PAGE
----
Technology

Be Wary of ‘Bear Raiders’

Allegations of short-selling based on cyber security rumors create a new vulnerability for risk managers.
By: | April 7, 2017 • 6 min read

Allegations of lax cyber security were responsible for driving down the stock price of a major medical device-maker last summer, even though data was not accessed.

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It is yet another cyber risk that companies need to be wary of.

And even though the device-maker’s vulnerability may have been merely rumor-mongering in an attempt to drive down the stock price, it is a reminder that insureds must work closely with their brokers to ensure there are no gaps between where traditional cyber cover ends, and where policies covering directors and officers (D&O), or errors and omissions (E&O) begin.

“Where business goes, the bad guys follow.” — Steve Bridges, senior vice president of cyber risk and E&O, JLT US Specialty

The case involved St. Jude Medical. It isn’t the only example of possibly short-selling a stock for profit, but it became a bellwether that got everyone’s attention.

The incident occurred when a cyber security operation called MedSec, in collaboration with a hedge fund called Muddy Waters, went public in August 2016 with allegations that pacemakers made by St. Jude Medical were vulnerable to hacking. The company’s stock declined, to the delight of short sellers.

Within weeks of the bear raid, St. Jude Medical sued MedSec and Muddy Waters for defamation.

“The complaint alleged that Muddy Waters sought financial gain ‘by publicly disseminating false and unsubstantiated information’ that frightened and misled patients,” according to the “National Law Review.”

St Jude also “took additional measures to assure patients that cyber security was a priority. In October, St. Jude Medical announced that it had formed a Cybersecurity Medical Advisory Board,” according to the “National Law Review.”

“Further, when the FDA announced that it had identified cyber security vulnerabilities, St. Jude Medical responded the same day with a statement and a software fix that had received the FDA’s stamp of approval.”

By the end of 2016, the Food and Drug Administration issued “final guidance on the post-market management of medical device cybersecurity,” according to a blog by Suzanne B. Schwartz, associate director for science and strategic partnerships at the FDA’s Center for Devices and Radiological Health.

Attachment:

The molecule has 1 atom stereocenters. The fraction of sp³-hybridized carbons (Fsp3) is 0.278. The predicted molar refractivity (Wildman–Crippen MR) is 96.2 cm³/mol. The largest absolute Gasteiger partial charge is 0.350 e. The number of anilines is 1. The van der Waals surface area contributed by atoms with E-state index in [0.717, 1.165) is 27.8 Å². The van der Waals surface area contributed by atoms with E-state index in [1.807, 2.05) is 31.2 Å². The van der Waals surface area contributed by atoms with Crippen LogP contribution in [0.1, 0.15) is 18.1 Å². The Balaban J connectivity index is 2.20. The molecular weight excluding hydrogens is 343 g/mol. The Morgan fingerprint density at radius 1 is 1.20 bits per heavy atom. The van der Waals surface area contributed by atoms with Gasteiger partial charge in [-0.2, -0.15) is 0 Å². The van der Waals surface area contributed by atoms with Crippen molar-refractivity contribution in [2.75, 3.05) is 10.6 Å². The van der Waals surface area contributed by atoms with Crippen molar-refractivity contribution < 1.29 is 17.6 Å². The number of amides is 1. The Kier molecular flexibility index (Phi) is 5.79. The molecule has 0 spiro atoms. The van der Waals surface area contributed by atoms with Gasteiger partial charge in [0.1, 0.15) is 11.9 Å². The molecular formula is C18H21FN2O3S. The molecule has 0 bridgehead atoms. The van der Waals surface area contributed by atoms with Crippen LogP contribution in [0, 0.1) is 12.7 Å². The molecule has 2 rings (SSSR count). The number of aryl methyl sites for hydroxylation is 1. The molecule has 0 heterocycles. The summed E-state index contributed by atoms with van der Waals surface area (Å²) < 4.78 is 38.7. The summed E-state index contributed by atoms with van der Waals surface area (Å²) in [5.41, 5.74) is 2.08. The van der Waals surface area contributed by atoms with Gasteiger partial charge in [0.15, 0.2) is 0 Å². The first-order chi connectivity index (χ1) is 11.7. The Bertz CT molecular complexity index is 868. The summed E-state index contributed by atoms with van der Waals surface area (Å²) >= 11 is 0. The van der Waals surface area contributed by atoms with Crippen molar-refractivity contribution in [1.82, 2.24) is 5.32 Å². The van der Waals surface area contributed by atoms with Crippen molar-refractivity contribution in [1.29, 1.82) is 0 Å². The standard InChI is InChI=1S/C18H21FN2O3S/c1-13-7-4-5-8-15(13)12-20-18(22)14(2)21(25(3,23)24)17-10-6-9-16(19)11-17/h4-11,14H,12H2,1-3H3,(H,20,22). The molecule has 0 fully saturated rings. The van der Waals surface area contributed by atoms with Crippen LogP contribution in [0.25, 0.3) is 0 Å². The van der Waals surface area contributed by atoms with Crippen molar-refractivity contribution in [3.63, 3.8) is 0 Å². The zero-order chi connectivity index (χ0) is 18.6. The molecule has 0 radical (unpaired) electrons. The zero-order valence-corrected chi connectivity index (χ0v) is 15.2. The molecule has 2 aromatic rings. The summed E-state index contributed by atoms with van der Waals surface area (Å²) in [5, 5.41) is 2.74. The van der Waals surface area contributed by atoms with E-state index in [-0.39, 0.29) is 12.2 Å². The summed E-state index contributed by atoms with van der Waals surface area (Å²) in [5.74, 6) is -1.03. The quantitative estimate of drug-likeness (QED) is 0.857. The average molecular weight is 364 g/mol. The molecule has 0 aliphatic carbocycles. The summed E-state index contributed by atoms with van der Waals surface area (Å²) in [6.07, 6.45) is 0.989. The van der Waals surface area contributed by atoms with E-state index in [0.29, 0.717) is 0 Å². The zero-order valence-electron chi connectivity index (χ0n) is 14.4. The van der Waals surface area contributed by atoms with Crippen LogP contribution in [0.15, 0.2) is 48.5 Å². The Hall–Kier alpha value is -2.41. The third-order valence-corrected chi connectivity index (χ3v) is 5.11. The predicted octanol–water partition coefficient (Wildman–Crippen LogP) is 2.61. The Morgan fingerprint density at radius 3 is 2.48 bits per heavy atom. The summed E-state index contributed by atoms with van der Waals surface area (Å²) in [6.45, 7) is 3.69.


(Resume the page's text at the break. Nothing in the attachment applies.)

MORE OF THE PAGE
“The best way to combat these threats is for manufacturers to consider cyber security throughout the total product lifecycle of a device,” Schwartz wrote.

“In other words, manufacturers should build in cyber security controls when they design and develop the device to assure proper device performance in the face of cyber threats, and then they should continuously monitor and address cyber security concerns once the device is on the market and being used by patients.”

With doctors and lawyers expressing consternation about the incident, underwriters are urging their insureds to be rigorous in the assessments of their own cyber security, and to take advantage of the capabilities that carriers have assembled for dealing with breaches.

Steve Bridges, senior vice president of cyber risk and E&O, JLT US Specialty

“We have been talking to our clients a lot lately about the new reality of the economy having moved mostly online and relying on networks,” said Steve Bridges, senior vice president of cyber risk and E&O at JLT US Specialty.

“Where business goes, the bad guys follow. The instance of short-sellers profiting from accusations they have floated about a company’s vulnerability is just the online version of the rumors and allegations that have gone on in financial markets from the earliest days.”

There may be more of it now, or it may just be the same level of bear-raiding that just moves faster and wider over electronic media.